At a time when the lengths that humanity is going to throw the novel coronavirus out of our lives seems to be matched only by the strides that the virus itself is making with trickier variants and deadlier surges, new guidelines issued by authorities point to the need for guarding more strictly against how the virus seems to be spreading. This month, advisories by the US CDC and experts in India have given an updated picture of transmission of the virus and suggested strategies for dodging the infection.
So, What Is New?
Not so much new, but a reiteration of aerosol spread of the virus was made by the Principal Scientific Adviser to the Prime Minister, K VijayRaghavan, who urged people to consciously adhere to ventilation strategies shared by his office to prevent the virus from causing infections at their homes and other spaces within which they may move.
“Saliva and nasal discharge in the form of droplets and aerosols carry the virus from one person to another," the advisory said, adding that, “(i)n closed un-ventilated indoor spaces, droplets and aerosols become quickly concentrated and greatly increase the risk of transmission to people in the area".
The advisory by Prof. VijayRaghavan follows an update that the the US Centres for Disease Control and Prevention (CDC) made to its Covid-19 transmission guidelines on May 7 in which it suggested that aerosol transmission was the top mode of spread of the infection. Interestingly, however, the US public health watchdog has effected a series of flip-flops on the question of transmission of the novel coronavirus and the latest amendment reflects what members of the global scientific community had been suggesting for long.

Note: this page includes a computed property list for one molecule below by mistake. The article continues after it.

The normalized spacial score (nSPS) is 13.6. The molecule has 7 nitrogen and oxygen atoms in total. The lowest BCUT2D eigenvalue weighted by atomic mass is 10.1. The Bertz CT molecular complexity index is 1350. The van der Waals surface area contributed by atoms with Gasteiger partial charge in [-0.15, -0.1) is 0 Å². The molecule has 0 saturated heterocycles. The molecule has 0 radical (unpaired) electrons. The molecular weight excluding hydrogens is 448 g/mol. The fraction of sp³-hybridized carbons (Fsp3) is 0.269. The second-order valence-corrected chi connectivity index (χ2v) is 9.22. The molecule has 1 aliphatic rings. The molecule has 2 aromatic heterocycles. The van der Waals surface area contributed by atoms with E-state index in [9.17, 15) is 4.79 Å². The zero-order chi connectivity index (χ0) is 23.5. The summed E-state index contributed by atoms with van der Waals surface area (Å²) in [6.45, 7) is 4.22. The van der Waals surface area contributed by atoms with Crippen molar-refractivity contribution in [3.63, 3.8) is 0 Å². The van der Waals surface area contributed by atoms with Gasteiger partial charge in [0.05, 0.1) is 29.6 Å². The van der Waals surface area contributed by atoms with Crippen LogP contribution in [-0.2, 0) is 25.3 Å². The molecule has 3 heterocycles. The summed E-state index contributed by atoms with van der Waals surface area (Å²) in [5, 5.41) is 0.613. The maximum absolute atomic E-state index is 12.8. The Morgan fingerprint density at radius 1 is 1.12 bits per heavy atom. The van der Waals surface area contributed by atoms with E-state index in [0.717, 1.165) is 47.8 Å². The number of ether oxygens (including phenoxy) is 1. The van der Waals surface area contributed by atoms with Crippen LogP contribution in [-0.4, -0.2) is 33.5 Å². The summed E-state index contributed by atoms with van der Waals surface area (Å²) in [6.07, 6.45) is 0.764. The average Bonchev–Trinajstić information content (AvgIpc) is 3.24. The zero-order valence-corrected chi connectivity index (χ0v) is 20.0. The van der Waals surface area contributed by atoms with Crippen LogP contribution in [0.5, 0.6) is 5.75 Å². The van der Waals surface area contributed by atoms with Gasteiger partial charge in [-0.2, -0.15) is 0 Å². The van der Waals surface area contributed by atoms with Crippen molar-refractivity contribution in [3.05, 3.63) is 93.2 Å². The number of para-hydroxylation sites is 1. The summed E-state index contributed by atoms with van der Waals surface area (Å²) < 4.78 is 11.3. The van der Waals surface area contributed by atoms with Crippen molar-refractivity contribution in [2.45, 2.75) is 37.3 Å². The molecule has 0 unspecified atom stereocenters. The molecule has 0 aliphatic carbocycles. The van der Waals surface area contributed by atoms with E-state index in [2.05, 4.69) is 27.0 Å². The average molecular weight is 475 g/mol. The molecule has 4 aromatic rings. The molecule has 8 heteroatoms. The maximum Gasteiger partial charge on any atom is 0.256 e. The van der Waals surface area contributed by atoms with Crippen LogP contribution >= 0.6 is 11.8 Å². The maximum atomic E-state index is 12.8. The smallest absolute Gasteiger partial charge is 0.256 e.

In the updated advisory, CDC says that among the three key means by which people are exposed to virus-bearing respiratory fluids is the “(i)nhalation of air carrying very small fine droplets and aerosol particles that contain infectious virus". The remaining modes were “(d)eposition of virus carried in exhaled droplets and particles onto exposed mucous membranes [for example, the eyes, nose etc]." and touching of eyes or mouth with hands that have been contaminated with respiratory fluids carrying the virus.
But it is CDC’s acknowledgement of aerosol spread that stood out, especially after it first added back in September last year, and then removed within days, advice that it was “possible” that the novel coronavirus spreads via airborne transmission.
The CDC maintained though that droplets spread is not to be underestimated, saying that “(r)isk of transmission is… greatest close to an infectious source where the concentration of these exhaled droplets and particles is greatest". But it did underline the risk inherent in aerosol spread, noting that “(t)he largest droplets settle out of the air rapidly, within seconds to minutes. The smallest very fine droplets, and aerosol particles formed when these fine droplets rapidly dry, are small enough that they can remain suspended in the air for minutes to hours".
Distance Keeps Loved Ones Closer